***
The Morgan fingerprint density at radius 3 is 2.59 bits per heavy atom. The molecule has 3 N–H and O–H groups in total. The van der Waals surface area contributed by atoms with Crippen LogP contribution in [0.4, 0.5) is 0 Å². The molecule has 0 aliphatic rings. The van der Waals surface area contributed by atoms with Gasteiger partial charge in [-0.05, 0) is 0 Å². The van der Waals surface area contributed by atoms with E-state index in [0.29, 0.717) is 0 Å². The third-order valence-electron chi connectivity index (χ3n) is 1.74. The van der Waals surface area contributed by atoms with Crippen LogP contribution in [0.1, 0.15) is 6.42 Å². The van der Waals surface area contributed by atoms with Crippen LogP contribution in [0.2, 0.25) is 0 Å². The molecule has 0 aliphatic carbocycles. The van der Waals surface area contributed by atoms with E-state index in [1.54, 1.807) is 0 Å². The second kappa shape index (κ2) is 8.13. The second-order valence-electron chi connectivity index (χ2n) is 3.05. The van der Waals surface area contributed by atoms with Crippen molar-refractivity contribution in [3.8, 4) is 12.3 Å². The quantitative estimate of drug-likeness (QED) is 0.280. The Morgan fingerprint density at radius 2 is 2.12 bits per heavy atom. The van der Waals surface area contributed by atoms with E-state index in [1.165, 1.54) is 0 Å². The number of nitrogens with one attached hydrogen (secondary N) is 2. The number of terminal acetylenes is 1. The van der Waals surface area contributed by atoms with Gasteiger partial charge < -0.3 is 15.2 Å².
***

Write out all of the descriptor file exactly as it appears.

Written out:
The Morgan fingerprint density at radius 3 is 2.59 bits per heavy atom. The molecule has 3 N–H and O–H groups in total. The van der Waals surface area contributed by atoms with Crippen LogP contribution in [0.4, 0.5) is 0 Å². The molecule has 0 aliphatic rings. The van der Waals surface area contributed by atoms with Gasteiger partial charge in [-0.05, 0) is 0 Å². The van der Waals surface area contributed by atoms with E-state index in [0.29, 0.717) is 0 Å². The third-order valence-electron chi connectivity index (χ3n) is 1.74. The van der Waals surface area contributed by atoms with Crippen LogP contribution in [0.1, 0.15) is 6.42 Å². The van der Waals surface area contributed by atoms with Crippen LogP contribution in [0.2, 0.25) is 0 Å². The molecule has 0 aliphatic carbocycles. The van der Waals surface area contributed by atoms with E-state index in [1.54, 1.807) is 0 Å². The second kappa shape index (κ2) is 8.13. The second-order valence-electron chi connectivity index (χ2n) is 3.05. The van der Waals surface area contributed by atoms with Crippen molar-refractivity contribution in [3.8, 4) is 12.3 Å². The quantitative estimate of drug-likeness (QED) is 0.280. The Morgan fingerprint density at radius 2 is 2.12 bits per heavy atom. The van der Waals surface area contributed by atoms with E-state index in [1.165, 1.54) is 0 Å². The number of nitrogens with one attached hydrogen (secondary N) is 2. The number of terminal acetylenes is 1. The van der Waals surface area contributed by atoms with Gasteiger partial charge < -0.3 is 15.2 Å².